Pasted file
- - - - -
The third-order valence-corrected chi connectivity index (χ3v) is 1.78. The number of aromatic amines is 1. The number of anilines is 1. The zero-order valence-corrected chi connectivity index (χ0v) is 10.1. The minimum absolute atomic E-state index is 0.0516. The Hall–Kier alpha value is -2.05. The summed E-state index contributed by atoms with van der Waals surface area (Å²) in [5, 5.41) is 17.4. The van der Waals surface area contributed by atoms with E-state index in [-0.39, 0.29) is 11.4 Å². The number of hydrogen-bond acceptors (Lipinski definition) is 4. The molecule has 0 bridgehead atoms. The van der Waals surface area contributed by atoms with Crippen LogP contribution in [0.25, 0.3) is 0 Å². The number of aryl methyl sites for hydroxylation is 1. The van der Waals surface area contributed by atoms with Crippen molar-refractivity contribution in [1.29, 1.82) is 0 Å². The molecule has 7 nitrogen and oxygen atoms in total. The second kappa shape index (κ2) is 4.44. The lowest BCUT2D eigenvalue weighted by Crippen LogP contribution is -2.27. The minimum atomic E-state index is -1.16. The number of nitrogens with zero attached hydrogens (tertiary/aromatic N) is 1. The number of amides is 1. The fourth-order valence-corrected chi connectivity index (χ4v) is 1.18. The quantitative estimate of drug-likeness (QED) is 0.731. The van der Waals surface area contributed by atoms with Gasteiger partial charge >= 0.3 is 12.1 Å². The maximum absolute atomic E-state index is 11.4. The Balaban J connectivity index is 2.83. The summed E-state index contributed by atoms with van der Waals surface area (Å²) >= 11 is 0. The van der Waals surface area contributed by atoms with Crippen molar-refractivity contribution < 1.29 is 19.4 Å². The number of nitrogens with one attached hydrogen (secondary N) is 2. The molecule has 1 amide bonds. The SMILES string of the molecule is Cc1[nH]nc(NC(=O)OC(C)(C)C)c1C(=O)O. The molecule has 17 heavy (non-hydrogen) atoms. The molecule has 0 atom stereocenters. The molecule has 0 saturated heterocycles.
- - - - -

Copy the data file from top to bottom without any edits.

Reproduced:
The third-order valence-corrected chi connectivity index (χ3v) is 1.78. The number of aromatic amines is 1. The number of anilines is 1. The zero-order valence-corrected chi connectivity index (χ0v) is 10.1. The minimum absolute atomic E-state index is 0.0516. The Hall–Kier alpha value is -2.05. The summed E-state index contributed by atoms with van der Waals surface area (Å²) in [5, 5.41) is 17.4. The van der Waals surface area contributed by atoms with E-state index in [-0.39, 0.29) is 11.4 Å². The number of hydrogen-bond acceptors (Lipinski definition) is 4. The molecule has 0 bridgehead atoms. The van der Waals surface area contributed by atoms with Crippen LogP contribution in [0.25, 0.3) is 0 Å². The number of aryl methyl sites for hydroxylation is 1. The van der Waals surface area contributed by atoms with Crippen molar-refractivity contribution in [1.29, 1.82) is 0 Å². The molecule has 7 nitrogen and oxygen atoms in total. The second kappa shape index (κ2) is 4.44. The lowest BCUT2D eigenvalue weighted by Crippen LogP contribution is -2.27. The minimum atomic E-state index is -1.16. The number of nitrogens with zero attached hydrogens (tertiary/aromatic N) is 1. The number of amides is 1. The fourth-order valence-corrected chi connectivity index (χ4v) is 1.18. The quantitative estimate of drug-likeness (QED) is 0.731. The van der Waals surface area contributed by atoms with Gasteiger partial charge >= 0.3 is 12.1 Å². The maximum absolute atomic E-state index is 11.4. The Balaban J connectivity index is 2.83. The summed E-state index contributed by atoms with van der Waals surface area (Å²) >= 11 is 0. The van der Waals surface area contributed by atoms with Crippen molar-refractivity contribution < 1.29 is 19.4 Å². The number of nitrogens with one attached hydrogen (secondary N) is 2. The molecule has 1 amide bonds. The SMILES string of the molecule is Cc1[nH]nc(NC(=O)OC(C)(C)C)c1C(=O)O. The molecule has 17 heavy (non-hydrogen) atoms. The molecule has 0 atom stereocenters. The molecule has 0 saturated heterocycles.